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Also known as the common cold, a cold is an infection of the upper respiratory tract, not caused by cold weather at all, as the name suggests, but most commonly by the rhinovirus.

A woman sitting on a couch looking at a thermometer

This is not the only virus that causes colds though: over 200 viruses can lead to the condition.

The cold causes a host of uncomfortable symptoms primarily affecting the nose, but is rarely serious and usually resolves in seven to 10 days. Colds are contagious and are caught when you come into contact with the droplets – from coughing, sneezing or talking – of an infected individual or share contaminated objects.

What are its symptoms?

Cold symptoms normally set in one to three days after the initial infection.

A cold is characterised by:

  • A runny nose and nasal congestion
  • A sore or itchy throat
  • Watery eyes
  • Sneezing
  • Cough.

Sometimes it can be difficult to tell whether you have a cold or flu or a cold or allergies, as they have several shared symptoms. With a cold, you’re unlikely to experience a high fever, which sets it apart from the flu, and symptoms will usually take a few days to appear, unlike allergic symptoms, which typically occur immediately after exposure to the allergen.

How is it diagnosed?

It’s uncommon for a cold to require medical intervention, so in most cases self-diagnosis is the norm – often this can be verified with your pharmacist who will recommend an appropriate course of action. If you do see a doctor, he or she will perform a physical examination and ask a series of questions to rule out other causes.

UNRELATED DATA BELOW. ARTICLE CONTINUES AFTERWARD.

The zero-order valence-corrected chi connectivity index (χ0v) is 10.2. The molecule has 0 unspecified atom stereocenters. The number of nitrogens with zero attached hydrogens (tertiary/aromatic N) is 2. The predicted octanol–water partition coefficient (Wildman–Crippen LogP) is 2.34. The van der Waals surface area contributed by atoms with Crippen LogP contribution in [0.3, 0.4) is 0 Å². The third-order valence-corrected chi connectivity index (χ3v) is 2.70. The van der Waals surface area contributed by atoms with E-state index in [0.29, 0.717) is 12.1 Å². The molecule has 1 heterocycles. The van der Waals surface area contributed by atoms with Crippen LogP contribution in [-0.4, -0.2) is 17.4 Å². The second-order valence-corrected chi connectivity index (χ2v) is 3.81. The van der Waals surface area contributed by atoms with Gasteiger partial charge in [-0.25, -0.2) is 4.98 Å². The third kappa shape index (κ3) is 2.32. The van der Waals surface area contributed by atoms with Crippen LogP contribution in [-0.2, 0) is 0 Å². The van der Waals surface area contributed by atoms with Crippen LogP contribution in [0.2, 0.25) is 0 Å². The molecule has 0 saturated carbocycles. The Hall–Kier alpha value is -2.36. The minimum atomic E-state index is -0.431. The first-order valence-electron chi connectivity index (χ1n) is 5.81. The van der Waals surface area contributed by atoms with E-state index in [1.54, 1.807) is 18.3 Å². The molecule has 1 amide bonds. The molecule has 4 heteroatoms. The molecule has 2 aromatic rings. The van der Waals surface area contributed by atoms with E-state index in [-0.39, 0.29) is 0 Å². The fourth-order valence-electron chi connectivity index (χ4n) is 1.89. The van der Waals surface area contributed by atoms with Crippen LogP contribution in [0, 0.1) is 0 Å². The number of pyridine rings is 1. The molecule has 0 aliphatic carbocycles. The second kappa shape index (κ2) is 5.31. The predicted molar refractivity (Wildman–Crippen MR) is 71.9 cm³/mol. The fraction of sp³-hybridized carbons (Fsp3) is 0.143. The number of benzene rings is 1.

Colds can sometimes lead to more serious secondary infections, such as bronchitis or ear infection, so always see a doctor if your fever spikes or won’t go away, for a cough that won’t get better, or if you experience severe pain when swallowing, or chest pain.

What are your treatment options?

There is no cure for the cold. Cold treatment is usually symptomatic with a range of over-the-counter cold remedies available for adults and children alike.

Some cold medication will contain a combination of active ingredients to target different symptoms, such as a painkiller to relieve a sore throat or any associated aches, and a decongestant for that stuffy nose. Be sure to read the patient information leaflet to avoid drug interactions, especially when using multiple medicines.

Studies suggest that taking a zinc supplement within 24 hours of the onset of symptoms can play a role in reducing the severity of the infection.

Can it be prevented?

There is no vaccine for the cold, so your best bet for preventing it is implementing healthy habits such as frequently washing your hands, not sharing eating utensils or similar implements, and avoiding those who are sick with it.

Leading a healthy lifestyle which includes following a balanced diet, exercising regularly, drinking enough water, not smoking and getting enough sleep will help to support your immune system, which will give you a better chance of fighting it off faster if you do become infected.

IMAGE CREDIT: 123rf.com

The accuracy of this information was checked and approved by physician Dr Thomas Blake in January 2015